12 thoughts on “An alternative history: how poverty fell under Thatcherism”

  1. Posted 13/03/2009 at 11:04 | Permalink

    In my economics textbook I based an exercise on the following example.
    Two countries start with identical levels and dispersions of income. Incomes of the four quartiles amount to 50%, 25%, 15% and 10% of national income respectively. In Egalitaria, the top quartile is to lose each year 1% (of national income) of its excess over 25%, to be split pro rata between the bottom two quartiles. So in 25 years, all four quartiles will receive exactly 25% of an (assumed)unchanged national income.
    In Growthland, % shares of each quartile remain the same, but real national income grows by 2% a year. In 49 years the bottom quartile in Growthland exceeds the top quartile in Egalitaria.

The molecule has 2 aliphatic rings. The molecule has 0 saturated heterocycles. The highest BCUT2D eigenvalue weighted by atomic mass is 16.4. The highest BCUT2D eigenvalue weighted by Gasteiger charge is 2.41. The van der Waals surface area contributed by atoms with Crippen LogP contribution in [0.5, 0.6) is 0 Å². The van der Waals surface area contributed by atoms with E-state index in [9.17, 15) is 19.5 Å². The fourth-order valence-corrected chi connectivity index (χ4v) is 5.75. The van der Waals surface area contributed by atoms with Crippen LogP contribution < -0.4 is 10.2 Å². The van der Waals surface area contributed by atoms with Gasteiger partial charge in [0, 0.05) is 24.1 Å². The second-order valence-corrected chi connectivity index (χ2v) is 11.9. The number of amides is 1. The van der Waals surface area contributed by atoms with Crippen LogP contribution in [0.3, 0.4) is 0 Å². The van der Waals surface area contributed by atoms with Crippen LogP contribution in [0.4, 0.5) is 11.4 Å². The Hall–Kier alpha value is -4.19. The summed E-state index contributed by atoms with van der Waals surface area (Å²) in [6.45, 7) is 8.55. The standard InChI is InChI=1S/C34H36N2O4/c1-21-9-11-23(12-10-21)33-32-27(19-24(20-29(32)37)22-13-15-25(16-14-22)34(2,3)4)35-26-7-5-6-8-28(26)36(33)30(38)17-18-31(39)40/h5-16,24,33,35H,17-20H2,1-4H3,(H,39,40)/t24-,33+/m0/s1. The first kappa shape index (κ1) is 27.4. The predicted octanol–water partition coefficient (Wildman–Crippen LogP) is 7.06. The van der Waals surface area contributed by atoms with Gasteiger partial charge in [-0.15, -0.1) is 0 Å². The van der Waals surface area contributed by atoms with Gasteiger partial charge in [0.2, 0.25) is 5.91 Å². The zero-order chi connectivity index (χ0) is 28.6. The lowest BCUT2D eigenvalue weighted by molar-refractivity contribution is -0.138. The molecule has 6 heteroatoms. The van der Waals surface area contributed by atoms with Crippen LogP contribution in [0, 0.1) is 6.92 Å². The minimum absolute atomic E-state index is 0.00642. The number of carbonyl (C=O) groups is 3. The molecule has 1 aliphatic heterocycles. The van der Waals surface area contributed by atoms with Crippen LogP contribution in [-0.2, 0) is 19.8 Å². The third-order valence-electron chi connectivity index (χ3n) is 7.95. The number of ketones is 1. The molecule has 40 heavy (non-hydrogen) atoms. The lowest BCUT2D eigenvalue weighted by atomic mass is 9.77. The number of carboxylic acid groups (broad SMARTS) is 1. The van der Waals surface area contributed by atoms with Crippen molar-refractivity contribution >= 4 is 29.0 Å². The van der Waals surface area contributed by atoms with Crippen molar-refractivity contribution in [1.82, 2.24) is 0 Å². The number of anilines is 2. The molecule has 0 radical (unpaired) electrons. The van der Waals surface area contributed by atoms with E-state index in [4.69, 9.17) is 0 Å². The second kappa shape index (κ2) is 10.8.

2. Posted 13/03/2009 at 11:04 | Permalink

    In my economics textbook I based an exercise on the following example.
    Two countries start with identical levels and dispersions of income. Incomes of the four quartiles amount to 50%, 25%, 15% and 10% of national income respectively. In Egalitaria, the top quartile is to lose each year 1% (of national income) of its excess over 25%, to be split pro rata between the bottom two quartiles. So in 25 years, all four quartiles will receive exactly 25% of an (assumed)unchanged national income.
    In Growthland, % shares of each quartile remain the same, but real national income grows by 2% a year. In 49 years the bottom quartile in Growthland exceeds the top quartile in Egalitaria.

  3. Posted 13/03/2009 at 18:18 | Permalink